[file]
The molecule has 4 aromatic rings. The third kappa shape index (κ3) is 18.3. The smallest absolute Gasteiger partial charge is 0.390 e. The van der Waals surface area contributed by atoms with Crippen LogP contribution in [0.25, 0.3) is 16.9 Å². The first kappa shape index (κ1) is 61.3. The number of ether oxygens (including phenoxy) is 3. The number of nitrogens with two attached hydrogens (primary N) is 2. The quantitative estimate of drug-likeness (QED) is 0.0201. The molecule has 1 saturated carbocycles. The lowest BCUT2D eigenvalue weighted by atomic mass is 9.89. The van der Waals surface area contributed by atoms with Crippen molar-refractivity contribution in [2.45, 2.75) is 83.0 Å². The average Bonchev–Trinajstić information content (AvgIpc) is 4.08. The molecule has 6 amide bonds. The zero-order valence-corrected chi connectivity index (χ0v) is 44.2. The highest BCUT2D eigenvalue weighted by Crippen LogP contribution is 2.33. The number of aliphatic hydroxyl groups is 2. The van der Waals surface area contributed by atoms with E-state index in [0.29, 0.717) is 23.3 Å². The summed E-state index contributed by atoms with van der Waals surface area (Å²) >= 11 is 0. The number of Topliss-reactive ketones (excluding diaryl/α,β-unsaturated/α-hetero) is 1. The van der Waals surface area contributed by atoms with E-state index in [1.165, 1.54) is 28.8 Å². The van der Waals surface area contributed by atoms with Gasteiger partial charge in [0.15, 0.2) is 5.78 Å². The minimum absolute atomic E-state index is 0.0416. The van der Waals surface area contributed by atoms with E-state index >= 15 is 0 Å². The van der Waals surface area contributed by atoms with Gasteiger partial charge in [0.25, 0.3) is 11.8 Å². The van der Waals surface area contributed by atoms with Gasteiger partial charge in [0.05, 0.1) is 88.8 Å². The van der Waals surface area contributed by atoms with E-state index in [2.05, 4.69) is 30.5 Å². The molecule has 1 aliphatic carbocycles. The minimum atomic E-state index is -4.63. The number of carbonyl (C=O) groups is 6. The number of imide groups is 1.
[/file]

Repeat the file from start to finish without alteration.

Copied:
The molecule has 4 aromatic rings. The third kappa shape index (κ3) is 18.3. The smallest absolute Gasteiger partial charge is 0.390 e. The van der Waals surface area contributed by atoms with Crippen LogP contribution in [0.25, 0.3) is 16.9 Å². The first kappa shape index (κ1) is 61.3. The number of ether oxygens (including phenoxy) is 3. The number of nitrogens with two attached hydrogens (primary N) is 2. The quantitative estimate of drug-likeness (QED) is 0.0201. The molecule has 1 saturated carbocycles. The lowest BCUT2D eigenvalue weighted by atomic mass is 9.89. The van der Waals surface area contributed by atoms with Crippen molar-refractivity contribution in [2.45, 2.75) is 83.0 Å². The average Bonchev–Trinajstić information content (AvgIpc) is 4.08. The molecule has 6 amide bonds. The zero-order valence-corrected chi connectivity index (χ0v) is 44.2. The highest BCUT2D eigenvalue weighted by Crippen LogP contribution is 2.33. The number of aliphatic hydroxyl groups is 2. The van der Waals surface area contributed by atoms with E-state index in [0.29, 0.717) is 23.3 Å². The summed E-state index contributed by atoms with van der Waals surface area (Å²) >= 11 is 0. The number of Topliss-reactive ketones (excluding diaryl/α,β-unsaturated/α-hetero) is 1. The van der Waals surface area contributed by atoms with E-state index in [1.165, 1.54) is 28.8 Å². The van der Waals surface area contributed by atoms with Gasteiger partial charge in [0.15, 0.2) is 5.78 Å². The minimum absolute atomic E-state index is 0.0416. The van der Waals surface area contributed by atoms with E-state index >= 15 is 0 Å². The van der Waals surface area contributed by atoms with Gasteiger partial charge in [0.25, 0.3) is 11.8 Å². The van der Waals surface area contributed by atoms with Gasteiger partial charge in [0.05, 0.1) is 88.8 Å². The van der Waals surface area contributed by atoms with E-state index in [2.05, 4.69) is 30.5 Å². The molecule has 1 aliphatic carbocycles. The minimum atomic E-state index is -4.63. The number of carbonyl (C=O) groups is 6. The number of imide groups is 1.